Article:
Egypt to ensure foreign currency availability through maintaining flexible exchange rate

This represents a key condition for Egypt's $8 billion loan program signed with the IMF
Egypt to ensure foreign currency availability through maintaining flexible exchange rate
Egypt devalued its currency sharply on March 6 after a year of fixed exchange rates with the dollar.

Egypt is committed to maintaining a flexible exchange rate in order to ensure a sufficient supply of foreign currency.

According to Rami Aboulnaga, deputy governor of Egypt’s central bank, this commitment is a crucial requirement of an $8 billion loan program that Egypt has signed with the International Monetary Fund (IMF).

Read more: Egypt’s GDP expected to reach 4 percent in FY 2024/2025: Ministry of Finance report

On March 6, Egypt allowed its currency to significantly weaken after maintaining a fixed exchange rate with the U.S. dollar for almost a year. The overvalued currency had caused a severe shortage of foreign currency and had negatively impacted the import of essential goods, such as manufacturing inputs and consumer products.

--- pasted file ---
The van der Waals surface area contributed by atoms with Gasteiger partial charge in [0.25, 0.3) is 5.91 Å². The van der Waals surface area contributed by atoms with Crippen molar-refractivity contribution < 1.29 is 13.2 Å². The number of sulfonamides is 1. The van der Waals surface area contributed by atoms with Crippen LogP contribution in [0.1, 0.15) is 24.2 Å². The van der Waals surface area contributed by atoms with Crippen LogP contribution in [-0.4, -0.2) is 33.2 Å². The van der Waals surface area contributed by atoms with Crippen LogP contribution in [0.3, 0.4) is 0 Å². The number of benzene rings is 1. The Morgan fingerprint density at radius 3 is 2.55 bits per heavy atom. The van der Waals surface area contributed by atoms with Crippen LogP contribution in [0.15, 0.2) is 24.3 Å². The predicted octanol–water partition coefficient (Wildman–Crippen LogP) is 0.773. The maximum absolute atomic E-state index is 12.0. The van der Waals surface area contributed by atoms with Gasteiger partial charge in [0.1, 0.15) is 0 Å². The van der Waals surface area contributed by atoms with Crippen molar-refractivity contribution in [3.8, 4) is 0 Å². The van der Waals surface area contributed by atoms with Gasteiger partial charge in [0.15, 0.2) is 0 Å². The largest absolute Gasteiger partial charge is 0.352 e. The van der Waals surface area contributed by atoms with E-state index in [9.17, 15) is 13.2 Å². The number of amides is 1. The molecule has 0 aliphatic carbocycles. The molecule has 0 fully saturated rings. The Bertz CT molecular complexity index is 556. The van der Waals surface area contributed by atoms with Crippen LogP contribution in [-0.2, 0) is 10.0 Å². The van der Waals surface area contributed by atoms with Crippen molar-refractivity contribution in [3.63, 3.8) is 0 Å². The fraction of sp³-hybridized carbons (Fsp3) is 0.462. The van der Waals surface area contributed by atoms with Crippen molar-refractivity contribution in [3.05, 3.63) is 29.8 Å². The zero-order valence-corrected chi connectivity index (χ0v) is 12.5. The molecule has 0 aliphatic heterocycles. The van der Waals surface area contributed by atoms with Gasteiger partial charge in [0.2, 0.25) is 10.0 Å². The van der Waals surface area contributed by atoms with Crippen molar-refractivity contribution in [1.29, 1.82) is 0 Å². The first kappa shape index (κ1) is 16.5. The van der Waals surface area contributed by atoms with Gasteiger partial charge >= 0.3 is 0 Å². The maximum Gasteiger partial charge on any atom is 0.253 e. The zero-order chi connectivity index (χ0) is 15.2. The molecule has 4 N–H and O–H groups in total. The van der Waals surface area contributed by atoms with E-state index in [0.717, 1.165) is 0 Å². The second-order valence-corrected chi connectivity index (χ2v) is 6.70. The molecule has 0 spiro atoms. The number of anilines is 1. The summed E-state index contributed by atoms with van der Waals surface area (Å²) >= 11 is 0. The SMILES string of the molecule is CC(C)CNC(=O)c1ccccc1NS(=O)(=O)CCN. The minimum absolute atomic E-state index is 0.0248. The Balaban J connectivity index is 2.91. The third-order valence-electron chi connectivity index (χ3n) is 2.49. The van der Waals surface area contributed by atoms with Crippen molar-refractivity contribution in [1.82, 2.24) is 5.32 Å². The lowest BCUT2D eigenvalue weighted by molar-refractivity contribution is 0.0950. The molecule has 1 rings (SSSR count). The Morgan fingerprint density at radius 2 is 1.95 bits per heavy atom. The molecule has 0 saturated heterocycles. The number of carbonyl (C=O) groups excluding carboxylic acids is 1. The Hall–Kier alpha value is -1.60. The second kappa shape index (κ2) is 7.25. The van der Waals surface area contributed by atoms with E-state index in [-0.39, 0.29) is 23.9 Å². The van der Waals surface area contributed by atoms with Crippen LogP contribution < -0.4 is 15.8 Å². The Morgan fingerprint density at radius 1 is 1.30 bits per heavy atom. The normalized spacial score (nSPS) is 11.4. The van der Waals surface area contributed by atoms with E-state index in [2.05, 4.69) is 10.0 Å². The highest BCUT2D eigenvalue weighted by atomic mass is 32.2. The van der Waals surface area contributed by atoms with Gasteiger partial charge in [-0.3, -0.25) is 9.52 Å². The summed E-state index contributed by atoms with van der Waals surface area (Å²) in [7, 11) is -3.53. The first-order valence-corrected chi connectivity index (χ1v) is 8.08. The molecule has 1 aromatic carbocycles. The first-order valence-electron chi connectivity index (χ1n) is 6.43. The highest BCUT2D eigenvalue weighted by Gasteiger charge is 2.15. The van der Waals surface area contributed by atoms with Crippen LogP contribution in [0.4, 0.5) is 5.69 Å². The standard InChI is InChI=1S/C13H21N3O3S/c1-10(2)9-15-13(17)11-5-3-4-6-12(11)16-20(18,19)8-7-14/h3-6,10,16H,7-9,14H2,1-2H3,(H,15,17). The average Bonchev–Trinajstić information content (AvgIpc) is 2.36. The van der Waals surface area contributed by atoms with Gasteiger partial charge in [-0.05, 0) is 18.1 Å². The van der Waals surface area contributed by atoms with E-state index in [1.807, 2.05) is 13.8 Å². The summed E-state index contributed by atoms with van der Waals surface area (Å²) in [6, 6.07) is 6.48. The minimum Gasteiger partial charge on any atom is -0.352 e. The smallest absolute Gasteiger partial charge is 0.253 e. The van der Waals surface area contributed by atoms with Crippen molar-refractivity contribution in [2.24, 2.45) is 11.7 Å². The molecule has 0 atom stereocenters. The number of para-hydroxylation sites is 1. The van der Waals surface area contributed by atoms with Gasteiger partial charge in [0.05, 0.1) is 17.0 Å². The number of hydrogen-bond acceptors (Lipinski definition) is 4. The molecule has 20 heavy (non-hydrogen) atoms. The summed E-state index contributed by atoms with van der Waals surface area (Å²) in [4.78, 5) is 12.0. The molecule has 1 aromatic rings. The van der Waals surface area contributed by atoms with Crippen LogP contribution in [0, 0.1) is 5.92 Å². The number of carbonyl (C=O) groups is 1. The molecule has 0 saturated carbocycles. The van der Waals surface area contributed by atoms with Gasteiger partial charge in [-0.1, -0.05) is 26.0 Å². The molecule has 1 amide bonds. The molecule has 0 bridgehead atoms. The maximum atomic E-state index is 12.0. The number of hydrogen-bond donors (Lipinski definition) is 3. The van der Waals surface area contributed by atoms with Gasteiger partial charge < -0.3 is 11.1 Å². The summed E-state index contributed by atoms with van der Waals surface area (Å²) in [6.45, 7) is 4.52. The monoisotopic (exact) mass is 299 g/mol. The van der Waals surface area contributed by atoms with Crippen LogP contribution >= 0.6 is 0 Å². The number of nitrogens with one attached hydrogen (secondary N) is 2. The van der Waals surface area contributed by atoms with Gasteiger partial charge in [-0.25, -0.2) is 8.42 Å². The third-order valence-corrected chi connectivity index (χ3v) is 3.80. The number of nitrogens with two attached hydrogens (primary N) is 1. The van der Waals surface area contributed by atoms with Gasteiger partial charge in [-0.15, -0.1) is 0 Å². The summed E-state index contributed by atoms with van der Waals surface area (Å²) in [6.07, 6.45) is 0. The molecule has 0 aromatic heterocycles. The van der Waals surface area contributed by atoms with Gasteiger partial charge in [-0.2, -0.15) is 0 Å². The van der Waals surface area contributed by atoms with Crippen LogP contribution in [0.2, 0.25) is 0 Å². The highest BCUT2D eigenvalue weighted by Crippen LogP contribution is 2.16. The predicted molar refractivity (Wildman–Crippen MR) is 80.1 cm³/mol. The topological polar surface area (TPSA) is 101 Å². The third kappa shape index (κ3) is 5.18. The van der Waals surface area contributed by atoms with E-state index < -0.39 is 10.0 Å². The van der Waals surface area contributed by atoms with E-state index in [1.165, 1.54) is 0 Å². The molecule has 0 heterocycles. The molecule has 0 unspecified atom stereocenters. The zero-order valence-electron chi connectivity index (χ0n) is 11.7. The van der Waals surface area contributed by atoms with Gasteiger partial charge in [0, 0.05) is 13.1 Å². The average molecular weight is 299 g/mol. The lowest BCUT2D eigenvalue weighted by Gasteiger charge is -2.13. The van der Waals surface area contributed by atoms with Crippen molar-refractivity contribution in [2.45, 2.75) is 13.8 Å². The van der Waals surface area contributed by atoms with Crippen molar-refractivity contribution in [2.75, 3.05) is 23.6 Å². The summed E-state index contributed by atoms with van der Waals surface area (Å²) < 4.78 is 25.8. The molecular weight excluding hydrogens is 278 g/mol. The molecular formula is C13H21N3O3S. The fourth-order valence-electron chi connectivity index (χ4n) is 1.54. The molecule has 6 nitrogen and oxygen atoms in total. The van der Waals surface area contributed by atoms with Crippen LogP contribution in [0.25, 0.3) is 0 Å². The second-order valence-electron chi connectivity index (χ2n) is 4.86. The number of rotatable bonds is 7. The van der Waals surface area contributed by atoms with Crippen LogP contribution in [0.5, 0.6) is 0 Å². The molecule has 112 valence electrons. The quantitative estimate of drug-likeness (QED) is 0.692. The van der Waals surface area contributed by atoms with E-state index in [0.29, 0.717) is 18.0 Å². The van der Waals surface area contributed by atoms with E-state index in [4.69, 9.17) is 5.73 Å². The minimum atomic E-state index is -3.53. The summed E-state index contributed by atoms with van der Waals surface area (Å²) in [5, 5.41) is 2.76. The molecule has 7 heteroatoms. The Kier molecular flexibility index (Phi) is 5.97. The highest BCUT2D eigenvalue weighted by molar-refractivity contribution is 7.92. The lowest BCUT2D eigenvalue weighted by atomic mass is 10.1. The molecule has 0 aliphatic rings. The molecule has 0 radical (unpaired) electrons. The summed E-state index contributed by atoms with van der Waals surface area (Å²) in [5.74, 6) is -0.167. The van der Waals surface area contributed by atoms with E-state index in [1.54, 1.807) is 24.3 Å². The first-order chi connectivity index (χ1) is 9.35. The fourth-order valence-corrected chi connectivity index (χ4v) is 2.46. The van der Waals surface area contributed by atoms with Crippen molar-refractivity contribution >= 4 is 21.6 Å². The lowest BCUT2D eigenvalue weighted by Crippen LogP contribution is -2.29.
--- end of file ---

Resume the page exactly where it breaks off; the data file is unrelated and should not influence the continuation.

The currency devaluation was part of a support program agreed upon with the IMF, which came two weeks after Egypt announced a $35 billion real estate investment from the UAE. The IMF stated that the disbursement of loans under the program would be contingent upon Egypt maintaining a flexible exchange rate.

Ensuring access to foreign currency liquidity

During an interview with the Atlantic Council, Deputy Governor Rami Aboulnaga highlighted Egypt’s determination to keep its currency flexible. He stated that the market would determine the currency’s price, irrespective of whether it was considered fair or not. Egypt aims to ensure that various economic entities can access foreign currency liquidity, thereby avoiding the shortages and bottlenecks experienced in the past.

Aboulnaga said this as a crucial objective and benchmark for Egypt. He mentioned that the central bank had devalued the currency three times between March 2022 and March 2023 but had reverted to a fixed rate on each occasion, despite commitments to the IMF to adopt a flexible system.

The fixed exchange rate led to the emergence of a robust black market, with the currency weakening to as low as 72 pounds to the dollar, compared to the official rate of 30.85 pounds.

The uncertainty surrounding the exchange rate caused Egyptians living abroad to withhold their earnings, significantly impacting one of Egypt’s primary sources of foreign exchange. Remittances decreased by nearly $10 billion in the 12 months leading up to June 2023, totaling $22 billion.

Aboulnaga noted that there is currently a resurgence in interbank volumes and that the market is gradually stabilizing, with liquidity returning to the market.

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